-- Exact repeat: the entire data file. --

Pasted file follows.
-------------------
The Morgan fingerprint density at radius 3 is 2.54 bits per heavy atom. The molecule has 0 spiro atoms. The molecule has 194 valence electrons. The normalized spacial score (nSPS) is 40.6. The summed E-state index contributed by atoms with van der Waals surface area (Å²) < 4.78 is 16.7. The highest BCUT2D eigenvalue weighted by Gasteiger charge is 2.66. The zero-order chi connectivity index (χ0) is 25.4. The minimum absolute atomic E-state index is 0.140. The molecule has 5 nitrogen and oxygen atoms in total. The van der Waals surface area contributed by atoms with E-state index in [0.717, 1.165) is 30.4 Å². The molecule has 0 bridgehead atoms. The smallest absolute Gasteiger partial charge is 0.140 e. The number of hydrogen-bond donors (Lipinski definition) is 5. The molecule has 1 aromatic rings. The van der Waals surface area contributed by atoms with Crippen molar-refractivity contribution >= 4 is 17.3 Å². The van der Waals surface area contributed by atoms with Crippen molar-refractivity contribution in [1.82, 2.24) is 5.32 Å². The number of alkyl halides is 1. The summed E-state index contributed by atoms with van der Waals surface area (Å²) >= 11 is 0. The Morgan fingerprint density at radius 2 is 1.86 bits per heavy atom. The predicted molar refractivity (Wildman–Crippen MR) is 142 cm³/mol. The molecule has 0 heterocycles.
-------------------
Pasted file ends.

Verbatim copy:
The Morgan fingerprint density at radius 3 is 2.54 bits per heavy atom. The molecule has 0 spiro atoms. The molecule has 194 valence electrons. The normalized spacial score (nSPS) is 40.6. The summed E-state index contributed by atoms with van der Waals surface area (Å²) < 4.78 is 16.7. The highest BCUT2D eigenvalue weighted by Gasteiger charge is 2.66. The zero-order chi connectivity index (χ0) is 25.4. The minimum absolute atomic E-state index is 0.140. The molecule has 5 nitrogen and oxygen atoms in total. The van der Waals surface area contributed by atoms with E-state index in [0.717, 1.165) is 30.4 Å². The molecule has 0 bridgehead atoms. The smallest absolute Gasteiger partial charge is 0.140 e. The number of hydrogen-bond donors (Lipinski definition) is 5. The molecule has 1 aromatic rings. The van der Waals surface area contributed by atoms with Crippen molar-refractivity contribution >= 4 is 17.3 Å². The van der Waals surface area contributed by atoms with Crippen molar-refractivity contribution in [1.82, 2.24) is 5.32 Å². The number of alkyl halides is 1. The summed E-state index contributed by atoms with van der Waals surface area (Å²) >= 11 is 0. The Morgan fingerprint density at radius 2 is 1.86 bits per heavy atom. The predicted molar refractivity (Wildman–Crippen MR) is 142 cm³/mol. The molecule has 0 heterocycles.